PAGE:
American “occupation troops” stationed in Syria are “looting” the country’s resources, Beijing said
China has blasted the United States for its “banditry” in Syria, claiming that Washington’s years-long military occupation and the “plundering” of Syrian resources have placed the country on the brink of a “humanitarian disaster.”
Addressing reporters during a press briefing on Tuesday, Chinese Foreign Ministry spokesman Wang Wenbin was asked to comment on recent reports in Syrian media that US forces had transported a large quantity of “looted oil” from Syria to Iraq earlier this month.
“We are struck by the blatancy and egregiousness of the US’s plundering of Syria… Such banditry is aggravating the energy crisis and humanitarian disaster in Syria,” he said, citing Syrian government statistics purporting that “over 80% of Syria’s daily oil output was smuggled out of the country by US occupation troops” in the first half of 2022.
The level of US greed in stealing resources from Syria is as striking as its “generosity” in giving out military aid often in the amount of billions or even tens of billions dollars.
“Whether the US gives or takes, it plunges other countries into turmoil and disaster, and the US gets to reap the benefits for its hegemony and other interests,” he added. “This is the result of the US’s so-called “rules-based order.””
On January 14, Damascus’ state-run Syrian Arab News Agency (SANA) reported that “a convoy consisting of 53 tanks loaded with stolen Syrian oil” were brought from the country’s Hasakah province to US “bases in Iraqi territory,” noting the operation was carried out alongside local Kurdish militants which have long received American backing. The outlet also stated that 60 additional trucks smuggled stolen oil and wheat into Iraq earlier this month.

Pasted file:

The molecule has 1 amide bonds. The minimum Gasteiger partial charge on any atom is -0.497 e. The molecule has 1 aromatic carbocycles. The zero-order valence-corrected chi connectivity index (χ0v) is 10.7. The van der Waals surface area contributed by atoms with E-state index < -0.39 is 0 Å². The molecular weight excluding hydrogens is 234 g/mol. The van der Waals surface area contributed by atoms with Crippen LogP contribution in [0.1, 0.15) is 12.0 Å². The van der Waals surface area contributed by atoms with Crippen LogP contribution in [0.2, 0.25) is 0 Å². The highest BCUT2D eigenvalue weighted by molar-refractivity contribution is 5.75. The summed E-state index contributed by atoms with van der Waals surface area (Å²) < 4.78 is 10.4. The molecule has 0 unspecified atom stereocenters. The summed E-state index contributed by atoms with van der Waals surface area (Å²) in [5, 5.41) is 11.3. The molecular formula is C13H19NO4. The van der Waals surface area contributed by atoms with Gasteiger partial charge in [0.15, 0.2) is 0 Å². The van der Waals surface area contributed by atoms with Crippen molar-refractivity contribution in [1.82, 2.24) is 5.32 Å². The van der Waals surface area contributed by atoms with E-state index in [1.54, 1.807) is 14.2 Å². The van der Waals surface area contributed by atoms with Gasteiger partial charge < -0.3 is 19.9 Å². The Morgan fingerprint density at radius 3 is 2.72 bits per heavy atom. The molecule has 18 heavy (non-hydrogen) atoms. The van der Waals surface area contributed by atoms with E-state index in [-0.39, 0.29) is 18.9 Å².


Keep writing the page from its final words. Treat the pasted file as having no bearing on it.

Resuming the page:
“The Syrian people’s right to life is being ruthlessly trampled on by the US. With little oil and food to go by, the Syrian people are struggling even harder to get through the bitter winter,” Wang added, demanding that “the US must answer for its oil theft.”
US forces were first sent to Syria in 2014, beginning with a contingent of special operators followed by more conventional ground troops the next year, most embedded with Kurdish fighters in the country’s oil-rich northeast. Though then-President Barack Obama maintained the deployment was focused only on combating Islamic State (IS, formerly ISIS) terrorists, Washington had long intervened in Syria’s war against jihadist groups, sending and overseeing countless arms shipments to rebels seeking to overthrow the government in Damascus beginning as early as 2013.
Though American involvement in the conflict slowed under the next administration, in 2019 President Donald Trump said some US troops would remain in Syria “for the oil,” openly suggesting Washington would simply “keep” the energy resources.
Subsequent reporting in 2020 would later reveal that the Trump administration had approved a deal between a US energy firm and Kurdish authorities controlling northeast Syria to “develop and export the region’s crude oil” – a contract immediately condemned as “illegal” by Damascus. However, while that particular deal would later fall through after President Joe Biden took office, Syrian authorities have continued to accuse Washington of plundering its resources and some 900 US troops remain in the country illegally.